THURSDAY, June 7 (HealthDay News) -- Although more teen drivers are buckling up and not driving drunk than in years past, another danger -- texting -- is posing a new threat, U.S. government research shows.
One in three high school students said they had texted or emailed while driving during the past month, says a research team from the U.S. Centers for Disease Control and Prevention (CDC).
"Texting or emailing while driving can have deadly consequences that are entirely preventable," Howell Wechsler, director of CDC's Division of Adolescent and School Health, said during a noon press conference Thursday. "So while we are pleased to see changes in many behaviors related to motor vehicle crashes, we are alarmed by some of the new findings, especially those involving distracted driving."
There was some very good news from the new report: Over the past 20 years there have been marked improvements among teens in terms of wearing seatbelts, not riding with drunk drivers and not driving drunk, Wechsler's team found.
"The most notable finding in this report is the significant reduction in risk behaviors related to motor vehicle crashes, which are the leading cause of death among youth in the United States," Wechsler said. "They account for more than one in three teen deaths every year."
From 1991 to 2011, the time span covered by the report, the number of high school students who said they "never or rarely" wore a seat belt dropped from 26 percent to only 8 percent.
Over the same period, the number of students who said they had recently ridden with a driver who had been drinking dropped from 40 percent to 24 percent. The number of teens who said they had been drinking while driving fell from 17 percent in 1997 to 8 percent in 2011, the report notes.
"These trends show that we are making great progress in helping our nation's youth make positive health choices," Wechsler said. "Over the past decade there has been a 44 percent drop in motor vehicle crash deaths in teens aged 13 to 19 years old."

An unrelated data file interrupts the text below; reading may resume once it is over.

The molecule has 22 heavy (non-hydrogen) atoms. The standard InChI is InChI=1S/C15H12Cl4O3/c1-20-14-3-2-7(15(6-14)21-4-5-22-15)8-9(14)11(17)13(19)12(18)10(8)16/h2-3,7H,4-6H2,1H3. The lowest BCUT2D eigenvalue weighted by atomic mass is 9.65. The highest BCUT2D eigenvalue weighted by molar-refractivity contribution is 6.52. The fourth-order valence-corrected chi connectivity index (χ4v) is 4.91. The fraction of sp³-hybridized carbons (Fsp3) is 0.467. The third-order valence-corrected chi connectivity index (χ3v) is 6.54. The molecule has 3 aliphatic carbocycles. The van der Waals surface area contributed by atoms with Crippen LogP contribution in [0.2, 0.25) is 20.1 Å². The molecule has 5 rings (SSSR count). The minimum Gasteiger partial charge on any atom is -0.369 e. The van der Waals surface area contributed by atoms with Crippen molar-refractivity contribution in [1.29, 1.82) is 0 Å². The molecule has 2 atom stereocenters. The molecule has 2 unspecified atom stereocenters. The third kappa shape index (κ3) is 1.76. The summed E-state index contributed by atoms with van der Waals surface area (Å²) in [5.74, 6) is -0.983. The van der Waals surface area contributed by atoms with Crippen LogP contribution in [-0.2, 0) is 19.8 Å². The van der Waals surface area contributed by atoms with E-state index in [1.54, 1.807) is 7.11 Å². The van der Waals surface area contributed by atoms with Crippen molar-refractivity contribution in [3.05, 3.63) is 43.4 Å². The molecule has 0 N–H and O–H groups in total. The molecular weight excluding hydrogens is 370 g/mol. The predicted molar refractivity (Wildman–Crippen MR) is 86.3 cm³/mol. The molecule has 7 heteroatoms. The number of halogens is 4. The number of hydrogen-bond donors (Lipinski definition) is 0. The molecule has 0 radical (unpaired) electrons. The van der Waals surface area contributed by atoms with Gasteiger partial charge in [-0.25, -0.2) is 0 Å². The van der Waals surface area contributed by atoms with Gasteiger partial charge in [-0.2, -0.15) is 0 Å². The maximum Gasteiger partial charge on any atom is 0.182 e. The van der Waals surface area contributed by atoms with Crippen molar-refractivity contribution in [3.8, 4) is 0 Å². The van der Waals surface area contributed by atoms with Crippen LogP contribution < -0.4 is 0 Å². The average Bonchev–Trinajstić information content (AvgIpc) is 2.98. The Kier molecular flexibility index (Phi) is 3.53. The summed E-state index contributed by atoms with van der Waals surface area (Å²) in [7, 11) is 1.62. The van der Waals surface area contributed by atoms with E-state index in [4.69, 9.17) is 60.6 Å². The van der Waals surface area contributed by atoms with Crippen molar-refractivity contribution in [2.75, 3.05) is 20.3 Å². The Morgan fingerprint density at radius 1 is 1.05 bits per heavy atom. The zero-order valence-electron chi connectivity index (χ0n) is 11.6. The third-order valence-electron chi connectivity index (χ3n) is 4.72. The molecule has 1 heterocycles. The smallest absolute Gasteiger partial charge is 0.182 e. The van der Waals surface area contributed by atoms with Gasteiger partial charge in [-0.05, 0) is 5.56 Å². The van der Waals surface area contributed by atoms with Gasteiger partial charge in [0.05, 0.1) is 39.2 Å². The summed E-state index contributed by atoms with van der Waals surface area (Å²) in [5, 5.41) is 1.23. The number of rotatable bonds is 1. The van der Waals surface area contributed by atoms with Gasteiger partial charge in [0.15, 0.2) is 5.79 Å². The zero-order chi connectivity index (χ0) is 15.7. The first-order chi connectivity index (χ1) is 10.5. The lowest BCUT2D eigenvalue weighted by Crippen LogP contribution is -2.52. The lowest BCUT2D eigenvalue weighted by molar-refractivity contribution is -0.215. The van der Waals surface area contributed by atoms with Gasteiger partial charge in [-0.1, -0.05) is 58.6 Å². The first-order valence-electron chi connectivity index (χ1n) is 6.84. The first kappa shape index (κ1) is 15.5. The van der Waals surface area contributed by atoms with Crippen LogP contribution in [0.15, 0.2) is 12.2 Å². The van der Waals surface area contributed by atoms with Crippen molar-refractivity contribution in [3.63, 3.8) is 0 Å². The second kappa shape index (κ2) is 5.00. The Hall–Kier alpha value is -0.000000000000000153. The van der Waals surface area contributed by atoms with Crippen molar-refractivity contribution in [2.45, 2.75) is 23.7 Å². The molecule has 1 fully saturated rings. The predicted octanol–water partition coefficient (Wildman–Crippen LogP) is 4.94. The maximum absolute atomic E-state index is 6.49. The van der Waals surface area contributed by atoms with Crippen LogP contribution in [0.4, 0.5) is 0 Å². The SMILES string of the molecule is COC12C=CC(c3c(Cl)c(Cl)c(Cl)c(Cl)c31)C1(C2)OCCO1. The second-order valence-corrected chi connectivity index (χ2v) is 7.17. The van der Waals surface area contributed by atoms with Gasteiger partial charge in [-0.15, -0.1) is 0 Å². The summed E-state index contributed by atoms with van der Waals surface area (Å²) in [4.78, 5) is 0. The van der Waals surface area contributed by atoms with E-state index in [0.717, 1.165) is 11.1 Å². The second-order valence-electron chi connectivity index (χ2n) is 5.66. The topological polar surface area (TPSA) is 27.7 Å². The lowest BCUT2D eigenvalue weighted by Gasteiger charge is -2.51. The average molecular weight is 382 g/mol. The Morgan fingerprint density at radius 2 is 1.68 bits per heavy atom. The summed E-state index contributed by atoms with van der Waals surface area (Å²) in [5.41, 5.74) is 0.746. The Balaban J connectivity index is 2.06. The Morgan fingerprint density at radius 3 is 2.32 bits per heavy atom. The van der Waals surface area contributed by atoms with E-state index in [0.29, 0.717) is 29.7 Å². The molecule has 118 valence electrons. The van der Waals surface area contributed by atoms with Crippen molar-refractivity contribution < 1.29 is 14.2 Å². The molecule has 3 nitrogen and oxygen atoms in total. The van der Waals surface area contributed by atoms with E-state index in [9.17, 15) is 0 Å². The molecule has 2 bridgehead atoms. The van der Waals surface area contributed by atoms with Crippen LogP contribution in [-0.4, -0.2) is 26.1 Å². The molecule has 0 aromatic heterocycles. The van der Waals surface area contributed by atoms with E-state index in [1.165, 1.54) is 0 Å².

But new distracting, potentially dangerous behaviors such as texting have also emerged. "For the first time, the report offers national data showing that the use of technology [such as cellphones] among youth is resulting in new risks," Wechsler said.
In addition, the report found that one in six teens had been bullied through email, chat rooms, instant messaging, websites or texting in the past year.
Other highlights of the report include:
- In 2009, 19 percent of teens smoked; in 2011 it was 18 percent.
- Marijuana use rose from 21 percent in 2009 to 23 percent in 2011.
- More high school students smoke marijuana now than smoke cigarettes.
The data were collected by interviewing more than 15,000 high school students from around the nation. For the first time, data were collected using both landline phones and cellphones.
To see the full report, visit the U.S. Centers for Disease Control and Prevention.
SOURCES: June 7, 2012, press conference with: Howell Wechsler, Ed.D., M.P.H., director, Division of Adolescent and School Health, U.S. Centers for Disease Control and Prevention; June 7, 2012, CDC report: 2011 Youth Risk Behavior Surveillance
Copyright © 2012 HealthDay. All rights reserved.
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